AUGUST RICHTER, a farmer residing in township l3, range 6, east, Pope County is a son of Labrachter Richter, who came from Germany to the United States in 1864. The voyage across the Atlantic was made in a sailing-vessel and consumed six weeks. After landing at Baltimore he went at once to Pope County, and lived there about ten years, when he died at Golconda. The mother of the family lived until 1886. They were the parents of thirteen children, two of whom are now living: August, the subject of this sketch. and Ferdinand, who lives at Golconda.
August Richter was born in Germany June 8, 1828, and received his education in his native land. He was educated in Germany, and since coming to this country has made a study of English and he is fairly well informed on all general subjects. In Germany he learned the butcher business, and thinking to have a better opportunity in this country, he came here in 1856. He made the trip across the ocean in a sailing-vessel, and was seven weeks on the deep. This was not considered then so long a voyage as it would be now, when there are numerous steamships capable of making the trip across the Atlantic in less than seven days. He landed in New Orleans with good clothes, boots and shoes, but without money.
Arriving in Pope County, Ill., on the l3th of May, and being industrious and determined to make his fortune, three days afterward Mr. Richter was at work, having hired out at $10 per month. He was employed in this way for three years, and with the thrift and economy characteristic of the German people, he persistently saved what money he could out of his earnings. Later he was engaged for two years at his trade of butcher at Golconda. He then bought the farm of ninety acres which he owns and upon which he lives. It was somewhat improved when he made the purchase, but fire destroyed the buildings, and he then erected his present home. He has made a comfortable home for his family, and has been successful as a farmer.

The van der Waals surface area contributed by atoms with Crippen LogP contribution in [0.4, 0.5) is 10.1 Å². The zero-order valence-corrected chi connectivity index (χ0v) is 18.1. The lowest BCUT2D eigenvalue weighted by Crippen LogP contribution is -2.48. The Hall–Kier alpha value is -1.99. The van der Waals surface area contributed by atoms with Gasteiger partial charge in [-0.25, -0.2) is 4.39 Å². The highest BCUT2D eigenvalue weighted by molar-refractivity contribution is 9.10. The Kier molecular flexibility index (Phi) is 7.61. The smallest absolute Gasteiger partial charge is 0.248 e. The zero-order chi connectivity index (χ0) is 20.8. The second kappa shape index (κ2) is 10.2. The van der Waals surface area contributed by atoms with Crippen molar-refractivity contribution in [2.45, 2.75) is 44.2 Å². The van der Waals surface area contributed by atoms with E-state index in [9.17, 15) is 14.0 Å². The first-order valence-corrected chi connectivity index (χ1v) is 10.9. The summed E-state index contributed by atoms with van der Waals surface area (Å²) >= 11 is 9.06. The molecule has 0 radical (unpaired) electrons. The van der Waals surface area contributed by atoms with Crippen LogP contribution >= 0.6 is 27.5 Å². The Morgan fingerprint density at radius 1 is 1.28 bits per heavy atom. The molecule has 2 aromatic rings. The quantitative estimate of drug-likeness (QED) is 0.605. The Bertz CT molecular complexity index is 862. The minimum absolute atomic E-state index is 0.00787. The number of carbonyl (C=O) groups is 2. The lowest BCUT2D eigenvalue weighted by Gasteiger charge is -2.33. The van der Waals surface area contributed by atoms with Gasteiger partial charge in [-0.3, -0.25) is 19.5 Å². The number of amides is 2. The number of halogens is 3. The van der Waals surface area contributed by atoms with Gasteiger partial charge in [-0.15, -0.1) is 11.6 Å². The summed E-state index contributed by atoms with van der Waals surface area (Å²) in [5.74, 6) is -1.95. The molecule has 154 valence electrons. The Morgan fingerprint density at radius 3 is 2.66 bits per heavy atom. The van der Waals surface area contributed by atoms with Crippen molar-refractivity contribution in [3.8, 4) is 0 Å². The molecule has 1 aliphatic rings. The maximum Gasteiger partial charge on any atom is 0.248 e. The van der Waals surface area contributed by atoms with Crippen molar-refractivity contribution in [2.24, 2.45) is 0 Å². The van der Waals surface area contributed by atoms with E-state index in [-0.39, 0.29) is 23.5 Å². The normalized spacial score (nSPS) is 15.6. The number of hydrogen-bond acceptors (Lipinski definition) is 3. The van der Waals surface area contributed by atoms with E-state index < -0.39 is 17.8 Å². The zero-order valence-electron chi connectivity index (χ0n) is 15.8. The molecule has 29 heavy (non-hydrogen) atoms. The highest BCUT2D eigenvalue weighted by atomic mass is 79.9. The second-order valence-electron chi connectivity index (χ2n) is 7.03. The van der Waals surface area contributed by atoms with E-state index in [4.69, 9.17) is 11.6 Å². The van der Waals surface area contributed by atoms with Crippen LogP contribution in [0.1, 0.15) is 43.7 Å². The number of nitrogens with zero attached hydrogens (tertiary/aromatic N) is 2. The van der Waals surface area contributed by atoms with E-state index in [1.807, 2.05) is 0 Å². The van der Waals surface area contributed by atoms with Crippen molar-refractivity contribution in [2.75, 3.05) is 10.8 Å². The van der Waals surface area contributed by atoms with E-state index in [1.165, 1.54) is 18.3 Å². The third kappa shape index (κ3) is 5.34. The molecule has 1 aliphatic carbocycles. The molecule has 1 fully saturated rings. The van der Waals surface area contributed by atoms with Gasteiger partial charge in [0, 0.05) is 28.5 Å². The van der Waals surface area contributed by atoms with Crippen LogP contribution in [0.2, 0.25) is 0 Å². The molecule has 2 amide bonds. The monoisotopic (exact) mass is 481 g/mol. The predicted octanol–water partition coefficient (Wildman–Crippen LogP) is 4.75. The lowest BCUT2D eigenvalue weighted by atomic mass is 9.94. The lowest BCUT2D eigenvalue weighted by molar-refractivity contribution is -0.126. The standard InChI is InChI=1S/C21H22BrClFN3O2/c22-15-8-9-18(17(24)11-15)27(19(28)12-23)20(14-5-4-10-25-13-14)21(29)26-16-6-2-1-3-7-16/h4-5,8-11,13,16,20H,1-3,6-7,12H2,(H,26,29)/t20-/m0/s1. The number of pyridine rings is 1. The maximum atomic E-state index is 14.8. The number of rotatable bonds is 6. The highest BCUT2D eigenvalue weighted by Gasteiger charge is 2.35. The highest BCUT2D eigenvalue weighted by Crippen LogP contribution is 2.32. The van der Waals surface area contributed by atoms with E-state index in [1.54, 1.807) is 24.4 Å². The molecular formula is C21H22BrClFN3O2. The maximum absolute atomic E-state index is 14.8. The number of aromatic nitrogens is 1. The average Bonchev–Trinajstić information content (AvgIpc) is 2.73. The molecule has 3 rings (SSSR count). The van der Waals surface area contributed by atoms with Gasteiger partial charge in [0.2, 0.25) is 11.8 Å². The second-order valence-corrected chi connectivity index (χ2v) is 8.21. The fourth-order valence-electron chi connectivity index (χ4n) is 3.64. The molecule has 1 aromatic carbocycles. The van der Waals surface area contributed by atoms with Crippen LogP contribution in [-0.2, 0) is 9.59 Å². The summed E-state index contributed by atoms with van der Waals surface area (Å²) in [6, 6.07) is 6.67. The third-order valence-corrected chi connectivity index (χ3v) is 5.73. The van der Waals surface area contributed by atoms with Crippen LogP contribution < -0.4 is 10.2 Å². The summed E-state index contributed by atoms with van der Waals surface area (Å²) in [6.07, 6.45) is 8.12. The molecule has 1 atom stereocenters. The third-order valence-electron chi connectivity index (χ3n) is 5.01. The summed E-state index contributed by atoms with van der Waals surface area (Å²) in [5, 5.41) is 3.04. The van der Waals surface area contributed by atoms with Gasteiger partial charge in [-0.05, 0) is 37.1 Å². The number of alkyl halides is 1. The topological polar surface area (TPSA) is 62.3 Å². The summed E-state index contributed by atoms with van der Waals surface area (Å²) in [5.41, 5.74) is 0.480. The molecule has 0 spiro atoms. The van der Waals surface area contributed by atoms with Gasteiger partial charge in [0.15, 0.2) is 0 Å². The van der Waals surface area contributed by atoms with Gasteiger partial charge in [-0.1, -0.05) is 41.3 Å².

While Mr. Richter was following his trade as butcher in Golconda he was married to Christiana Rief, who came from Germany with her parents. They settled in Hardin County, and lived there until their death, the mother dying in 1868, and the father in 1872. Mr. and Mrs. Richter have had five children, one of whom died in infancy. The others are: Rosa M., deceased; Christiana and Pauline (twins), the first deceased, the second the wife of C. Cluge; and Mary, at home. Politically Mr. Richter is a Democrat. He is a member of the Lutheran Church and is devoted to its welfare. He is an illustration of what energy, industry and economy can accomplish in a country where the institutions are free, and where every man is given the same opportunity to make a fortune. He began in a new country, among a strange people, and without capital; now he has a good home and is in good circumstances, and is what may be called a thrifty German-American citizen.
Extracted from Biographical Review of Johnson, Massac, Pope, and Hardin Counties, Illinois, published in 1893, page 584
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